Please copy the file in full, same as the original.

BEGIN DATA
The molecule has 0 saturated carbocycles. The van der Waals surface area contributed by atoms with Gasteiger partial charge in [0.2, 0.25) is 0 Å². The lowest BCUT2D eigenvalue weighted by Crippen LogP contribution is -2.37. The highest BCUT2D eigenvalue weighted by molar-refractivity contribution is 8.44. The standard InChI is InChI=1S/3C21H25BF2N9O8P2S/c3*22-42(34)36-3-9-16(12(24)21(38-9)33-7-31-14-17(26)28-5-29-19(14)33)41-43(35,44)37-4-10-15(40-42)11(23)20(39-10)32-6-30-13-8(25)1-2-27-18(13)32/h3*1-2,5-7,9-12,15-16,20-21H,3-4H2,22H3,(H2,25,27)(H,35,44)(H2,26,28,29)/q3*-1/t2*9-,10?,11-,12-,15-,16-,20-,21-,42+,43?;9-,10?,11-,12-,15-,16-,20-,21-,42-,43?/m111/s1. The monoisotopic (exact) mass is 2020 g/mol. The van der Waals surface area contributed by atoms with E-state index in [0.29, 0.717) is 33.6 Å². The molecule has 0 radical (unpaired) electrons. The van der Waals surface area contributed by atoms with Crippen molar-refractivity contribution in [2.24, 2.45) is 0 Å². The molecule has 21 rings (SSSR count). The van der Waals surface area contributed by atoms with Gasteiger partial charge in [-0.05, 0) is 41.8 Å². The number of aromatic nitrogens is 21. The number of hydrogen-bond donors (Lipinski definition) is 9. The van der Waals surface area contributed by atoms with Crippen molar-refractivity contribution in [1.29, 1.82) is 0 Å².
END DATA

The molecule has 0 saturated carbocycles. The van der Waals surface area contributed by atoms with Gasteiger partial charge in [0.2, 0.25) is 0 Å². The lowest BCUT2D eigenvalue weighted by Crippen LogP contribution is -2.37. The highest BCUT2D eigenvalue weighted by molar-refractivity contribution is 8.44. The standard InChI is InChI=1S/3C21H25BF2N9O8P2S/c3*22-42(34)36-3-9-16(12(24)21(38-9)33-7-31-14-17(26)28-5-29-19(14)33)41-43(35,44)37-4-10-15(40-42)11(23)20(39-10)32-6-30-13-8(25)1-2-27-18(13)32/h3*1-2,5-7,9-12,15-16,20-21H,3-4H2,22H3,(H2,25,27)(H,35,44)(H2,26,28,29)/q3*-1/t2*9-,10?,11-,12-,15-,16-,20-,21-,42+,43?;9-,10?,11-,12-,15-,16-,20-,21-,42-,43?/m111/s1. The monoisotopic (exact) mass is 2020 g/mol. The van der Waals surface area contributed by atoms with E-state index in [0.29, 0.717) is 33.6 Å². The molecule has 0 radical (unpaired) electrons. The van der Waals surface area contributed by atoms with Crippen molar-refractivity contribution in [2.24, 2.45) is 0 Å². The molecule has 21 rings (SSSR count). The van der Waals surface area contributed by atoms with Gasteiger partial charge in [-0.05, 0) is 41.8 Å². The number of aromatic nitrogens is 21. The number of hydrogen-bond donors (Lipinski definition) is 9. The van der Waals surface area contributed by atoms with Crippen molar-refractivity contribution in [1.29, 1.82) is 0 Å².